A Standards Policy in

By Peter Galli  |  Posted 2007-08-01 Print this article Print

Progress"> But Jonathan Zuck, president of the Association for Competitive Technology, in Washington, said that the Massachusetts open format policy could still be improved. "The one real limitation to the policy is the rigid definition of open standard used in the ETRM. The policy limits the commonwealths choices to open standards, when the goals could be achieved with merely open formats," he said.
While small firms are willing to open up their formats and technologies, they often do not have the political clout to move their formats through an open standards body the way IBM, Sun and Microsoft have done, he said, noting that even open-source formats like the Ogg Vorbis media format would be locked out.
"Yet, these small firms and open-source technologies may better meet the needs of the commonwealth and individual agencies. In addition, by committing only to broad open standards approved by international committees, the needs of smaller user groups can be overlooked. As the ETRM acknowledges, there are currently no office applications with native ODF support that provide accessibility for persons who use assistive technology devices," Zuck said. In August 2006, Massachusetts reaffirmed its commitment to begin using the ODF by Jan. 1, 2007. Click here to read more. While the new administration clearly realizes "the problems inherent in this kind of policy," ACT was hopeful that the policy would continue to evolve over the coming months toward a "truly goals-based policy that gives the commonwealths CIOs the flexibility they need," Zuck said. The acceptance of Open XML alongside ODF by Massachusetts appears to bring to an end the controversy that has swirled since the commonwealth first announced publicly that it planned to adopt the ODF. Peter Quinn, CIO of the IT Division, who championed that move, resigned in January 2006 due to personal attacks based in part on his support for ODF. His replacement, Louis Gutierrez, then resigned in October 2006, which was widely seen as a blow to open standards. According to Gutierrez, he stepped down due to skirmishes with an uncooperative legislative branch that refused to fund IT investment. However, Massachusetts support for Open XML was not a surprise to Andrew Updegrove, a partner with Boston law firm Gesmer Updegrove and editor of the ConsortiumInfo.org standards blog. "Most attention has focused this year on the unsuccessful attempts that have been made to pass open format legislation in five states. But, behind the scenes, Microsoft has continued to apply unrelenting pressure on the ITD [Massachusetts IT Division.] And, arguably, Open XML now meets the test originally employed by the ITD in 2005 to accept ODF and PDF but not Open XML," Updegrove said in a recent blog post. Updegrove argued that, in a larger sense, deciding the issue of whether to include Open XML or not involves weighing subjective details such as whether standards body Ecma International is as "open" as OASIS, and whether Open XML, with just a single implementation, Office, should be granted the same status as ODF, which currently has about 30 adopters. Both Open XML and ODF have hit roadblocks. Read more here. "Should governments, and especially their unelected IT divisions, implement social policy through procurement? These are difficult distinctions for civil servants like CTOs to make and defend," Updegrove said. Check out eWEEK.coms for the latest open-source news, reviews and analysis.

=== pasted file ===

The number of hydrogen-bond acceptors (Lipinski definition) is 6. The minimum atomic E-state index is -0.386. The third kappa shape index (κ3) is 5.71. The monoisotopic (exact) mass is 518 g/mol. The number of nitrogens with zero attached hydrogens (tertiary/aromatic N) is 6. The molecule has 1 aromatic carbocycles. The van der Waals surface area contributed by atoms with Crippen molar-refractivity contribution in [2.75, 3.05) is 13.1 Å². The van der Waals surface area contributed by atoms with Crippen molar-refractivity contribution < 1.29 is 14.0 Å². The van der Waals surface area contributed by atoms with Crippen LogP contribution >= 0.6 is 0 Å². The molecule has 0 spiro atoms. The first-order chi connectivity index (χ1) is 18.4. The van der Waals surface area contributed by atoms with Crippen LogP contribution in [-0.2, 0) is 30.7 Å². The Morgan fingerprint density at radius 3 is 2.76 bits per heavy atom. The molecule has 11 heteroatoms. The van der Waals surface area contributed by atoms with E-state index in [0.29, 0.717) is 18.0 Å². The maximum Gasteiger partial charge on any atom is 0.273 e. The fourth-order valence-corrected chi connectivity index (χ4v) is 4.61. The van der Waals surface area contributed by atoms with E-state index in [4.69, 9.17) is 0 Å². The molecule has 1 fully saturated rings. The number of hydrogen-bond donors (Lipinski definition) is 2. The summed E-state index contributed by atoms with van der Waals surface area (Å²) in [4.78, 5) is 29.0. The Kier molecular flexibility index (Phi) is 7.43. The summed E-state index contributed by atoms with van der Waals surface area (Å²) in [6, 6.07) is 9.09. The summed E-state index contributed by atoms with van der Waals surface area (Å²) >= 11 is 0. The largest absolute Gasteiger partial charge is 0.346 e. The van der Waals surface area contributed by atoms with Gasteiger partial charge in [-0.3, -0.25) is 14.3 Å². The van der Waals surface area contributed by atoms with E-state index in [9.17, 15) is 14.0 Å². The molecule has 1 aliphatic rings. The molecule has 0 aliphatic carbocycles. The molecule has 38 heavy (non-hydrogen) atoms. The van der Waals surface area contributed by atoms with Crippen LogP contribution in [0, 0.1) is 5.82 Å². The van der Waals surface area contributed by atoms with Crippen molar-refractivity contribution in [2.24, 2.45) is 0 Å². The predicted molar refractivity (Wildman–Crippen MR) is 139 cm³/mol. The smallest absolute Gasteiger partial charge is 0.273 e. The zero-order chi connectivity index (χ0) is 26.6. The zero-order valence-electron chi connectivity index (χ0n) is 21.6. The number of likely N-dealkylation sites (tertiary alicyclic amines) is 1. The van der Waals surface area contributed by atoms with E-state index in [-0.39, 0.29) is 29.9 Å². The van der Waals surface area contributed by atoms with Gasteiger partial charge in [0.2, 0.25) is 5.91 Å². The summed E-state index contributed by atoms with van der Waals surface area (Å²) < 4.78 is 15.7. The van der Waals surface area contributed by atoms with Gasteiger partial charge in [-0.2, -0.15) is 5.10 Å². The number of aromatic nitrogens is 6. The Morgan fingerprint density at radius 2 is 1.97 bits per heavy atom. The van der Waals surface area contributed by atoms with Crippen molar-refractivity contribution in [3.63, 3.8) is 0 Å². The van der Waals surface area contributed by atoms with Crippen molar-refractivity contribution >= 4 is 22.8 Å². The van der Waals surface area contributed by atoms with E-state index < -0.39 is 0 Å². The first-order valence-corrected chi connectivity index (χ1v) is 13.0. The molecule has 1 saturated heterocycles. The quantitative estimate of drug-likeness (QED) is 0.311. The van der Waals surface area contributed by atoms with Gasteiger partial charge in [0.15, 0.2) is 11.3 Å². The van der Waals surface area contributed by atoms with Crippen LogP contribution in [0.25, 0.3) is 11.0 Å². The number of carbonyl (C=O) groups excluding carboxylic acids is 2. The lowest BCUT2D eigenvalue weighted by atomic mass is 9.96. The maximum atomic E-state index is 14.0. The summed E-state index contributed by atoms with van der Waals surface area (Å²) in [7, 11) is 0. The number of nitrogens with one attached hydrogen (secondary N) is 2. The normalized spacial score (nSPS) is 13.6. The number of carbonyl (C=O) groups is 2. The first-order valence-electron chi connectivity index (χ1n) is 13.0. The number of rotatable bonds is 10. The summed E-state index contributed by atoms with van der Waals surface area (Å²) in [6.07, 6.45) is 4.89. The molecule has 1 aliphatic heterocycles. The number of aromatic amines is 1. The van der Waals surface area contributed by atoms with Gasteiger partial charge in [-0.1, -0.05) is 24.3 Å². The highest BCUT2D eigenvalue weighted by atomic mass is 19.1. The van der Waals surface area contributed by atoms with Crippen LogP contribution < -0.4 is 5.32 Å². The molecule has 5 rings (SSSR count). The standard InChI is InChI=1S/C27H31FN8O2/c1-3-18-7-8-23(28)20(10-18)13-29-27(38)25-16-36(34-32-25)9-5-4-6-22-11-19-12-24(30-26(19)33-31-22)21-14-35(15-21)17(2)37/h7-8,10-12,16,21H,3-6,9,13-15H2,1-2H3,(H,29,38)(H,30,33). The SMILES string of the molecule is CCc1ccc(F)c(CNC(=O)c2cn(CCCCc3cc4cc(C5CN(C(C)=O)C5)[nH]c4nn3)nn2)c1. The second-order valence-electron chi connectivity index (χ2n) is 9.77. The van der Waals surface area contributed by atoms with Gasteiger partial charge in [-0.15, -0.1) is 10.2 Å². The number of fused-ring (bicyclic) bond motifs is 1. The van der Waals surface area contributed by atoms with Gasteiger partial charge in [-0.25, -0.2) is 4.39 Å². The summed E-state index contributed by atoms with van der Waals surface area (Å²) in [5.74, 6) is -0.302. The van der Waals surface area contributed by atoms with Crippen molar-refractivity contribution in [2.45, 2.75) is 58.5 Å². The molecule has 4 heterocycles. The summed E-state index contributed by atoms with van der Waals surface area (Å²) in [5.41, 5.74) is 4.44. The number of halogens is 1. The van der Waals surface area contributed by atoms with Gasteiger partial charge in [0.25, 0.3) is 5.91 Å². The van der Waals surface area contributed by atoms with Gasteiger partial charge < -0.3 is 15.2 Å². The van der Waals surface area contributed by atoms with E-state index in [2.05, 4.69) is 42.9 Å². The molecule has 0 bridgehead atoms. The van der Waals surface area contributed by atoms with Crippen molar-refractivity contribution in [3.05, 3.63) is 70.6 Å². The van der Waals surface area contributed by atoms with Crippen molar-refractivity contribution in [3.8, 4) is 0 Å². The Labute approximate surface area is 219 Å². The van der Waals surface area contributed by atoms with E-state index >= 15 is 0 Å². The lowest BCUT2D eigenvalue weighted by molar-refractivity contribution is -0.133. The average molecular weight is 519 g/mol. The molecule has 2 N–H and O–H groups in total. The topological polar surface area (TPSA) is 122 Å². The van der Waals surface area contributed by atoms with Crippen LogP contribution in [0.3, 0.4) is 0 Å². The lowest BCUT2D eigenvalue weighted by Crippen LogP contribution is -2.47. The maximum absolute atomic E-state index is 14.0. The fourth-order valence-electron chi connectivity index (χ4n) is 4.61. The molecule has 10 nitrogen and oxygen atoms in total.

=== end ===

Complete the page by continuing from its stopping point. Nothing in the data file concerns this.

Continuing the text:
Peter Galli has been a financial/technology reporter for 12 years at leading publications in South Africa, the UK and the US. He has been Investment Editor of South Africa's Business Day Newspaper, the sister publication of the Financial Times of London.

He was also Group Financial Communications Manager for First National Bank, the second largest banking group in South Africa before moving on to become Executive News Editor of Business Report, the largest daily financial newspaper in South Africa, owned by the global Independent Newspapers group.

He was responsible for a national reporting team of 20 based in four bureaus. He also edited and contributed to its weekly technology page, and launched a financial and technology radio service supplying daily news bulletins to the national broadcaster, the South African Broadcasting Corporation, which were then distributed to some 50 radio stations across the country.

He was then transferred to San Francisco as Business Report's U.S. Correspondent to cover Silicon Valley, trade and finance between the US, Europe and emerging markets like South Africa. After serving that role for more than two years, he joined eWeek as a Senior Editor, covering software platforms in August 2000.

He has comprehensively covered Microsoft and its Windows and .Net platforms, as well as the many legal challenges it has faced. He has also focused on Sun Microsystems and its Solaris operating environment, Java and Unix offerings. He covers developments in the open source community, particularly around the Linux kernel and the effects it will have on the enterprise.

He has written extensively about new products for the Linux and Unix platforms, the development of open standards and critically looked at the potential Linux has to offer an alternative operating system and platform to Windows, .Net and Unix-based solutions like Solaris.

His interviews with senior industry executives include Microsoft CEO Steve Ballmer, Linus Torvalds, the original developer of the Linux operating system, Sun CEO Scot McNealy, and Bill Zeitler, a senior vice president at IBM.

For numerous examples of his writing you can search under his name at the eWEEK Website at www.eweek.com.


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